Soil is composed of a matrix of minerals, organic matter, air, and water. Each component is important for supporting plant growth, microbial communities, and chemical decomposition. Soil biota are key players in providing nutrients through soil organic matter decomposition, nutrient cycling, promoting soil structure, and maintenance and play an important role in promoting plant growth.
The largest component of soil is the mineral portion, which makes up approximately 45% to 49% of the volume. Soil minerals are derived from two principal mineral types. Primary minerals, such as those found in sand and silt, are those soil materials that are similar to the parent material from which they formed. They are often round or irregular in shape. Secondary minerals, on the other hand, result from the weathering of the primary minerals, which releases important ions and forms more stable mineral forms such as silicate clay. Clays have a large surface area, which is important for soil chemistry and water-holding capacity. Additionally, negative and neutral charges found around soil minerals influences the soil’s ability to retain important nutrients, such as cations, contributing to a soils cation exchange capacity .
Water is the second basic component of soil. Water can make up approximately 2% to 50% of the soil volume. Water is important for transporting nutrients to growing plants and soil organisms and for facilitating both biological and chemical decomposition.soil water availability is the capacity of a particular soil to hold water that is available for plant use.
The capacity of a soil to hold water is largely dependent on soil texture. The smaller particles in soils, the more water the soil can retain. Thus, clay soils having the greatest water-holding capacity and sands the least. Additionally, organic matter also influences the water-holding capacity of soils because of organic matter’s high affinity for water. The higher the percentage of organic material in soil, the higher the soil’s water-holding capacity.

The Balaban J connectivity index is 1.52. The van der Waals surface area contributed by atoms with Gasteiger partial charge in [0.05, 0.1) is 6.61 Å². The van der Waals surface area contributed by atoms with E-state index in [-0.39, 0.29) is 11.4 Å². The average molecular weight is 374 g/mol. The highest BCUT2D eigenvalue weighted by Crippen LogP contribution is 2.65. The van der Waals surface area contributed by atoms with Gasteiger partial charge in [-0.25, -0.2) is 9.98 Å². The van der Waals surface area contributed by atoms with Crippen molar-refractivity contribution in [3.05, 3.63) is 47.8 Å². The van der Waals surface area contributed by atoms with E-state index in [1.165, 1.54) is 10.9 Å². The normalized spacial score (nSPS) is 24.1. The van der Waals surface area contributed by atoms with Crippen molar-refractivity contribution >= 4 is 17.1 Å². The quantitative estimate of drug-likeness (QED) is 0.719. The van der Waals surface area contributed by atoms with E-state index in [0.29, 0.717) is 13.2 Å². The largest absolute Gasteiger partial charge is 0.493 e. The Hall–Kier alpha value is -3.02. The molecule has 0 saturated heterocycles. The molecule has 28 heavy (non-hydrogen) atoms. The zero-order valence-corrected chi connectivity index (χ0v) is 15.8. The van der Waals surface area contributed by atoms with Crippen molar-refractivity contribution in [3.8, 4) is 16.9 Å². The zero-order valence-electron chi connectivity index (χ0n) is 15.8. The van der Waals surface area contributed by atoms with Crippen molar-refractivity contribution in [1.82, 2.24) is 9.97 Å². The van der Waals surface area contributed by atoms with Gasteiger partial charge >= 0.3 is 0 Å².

3. Organic matter
Organic matter is the next basic component that is found in soils at levels of approximately 1% to 5%. Organic matter is derived from dead plants and animals and as such has a high capacity to hold onto and/or provide the essential elements and water for plant growth. Soils that are high in organic matter also have a high CEC and are, therefore, generally some of the most productive for plant growth. Organic matter also has a very high “plant available” water-holding capacity, which can enhance the growth potential of soils with poor water-holding capacity such as sand. Thus, the percent of decomposed organic matter in or on soils is often used as an indicator of a productive and fertile soil. Over time, however, prolonged decomposition of organic materials can lead it to become unavailable for plant use, creating what are known as recalcitrant carbon stores in soils.
Gases or air is the next basic component of soil. Because air can occupy the same spaces as water, it can make up approximately 2% to 50% of the soil volume. Oxygen is essential for root and microbe respiration, which helps support plant growth. Carbon dioxide and nitrogen also are important for belowground plant functions such as for nitrogen-fixing bacteria. If soils remain waterlogged (where gas is displaced by excess water), it can prevent root gas exchange leading to plant death, which is a common concern after floods.
Micro-organisms are the final basic element of soils, and they are found in the soil in very high numbers but make up much less than 1% of the soil volume. A common estimate is that one thimble full of topsoil may hold more than 20,000 microbial organisms. The largest of these organisms are earthworms and nematodes and the smallest are bacteria, actinomycetes, algae, and fungi. Microorganisms are the primary decomposers of raw organic matter. Decomposers consume organic matter, water, and air to recycle raw organic matter into humus, which is rich in readily available plant nutrients.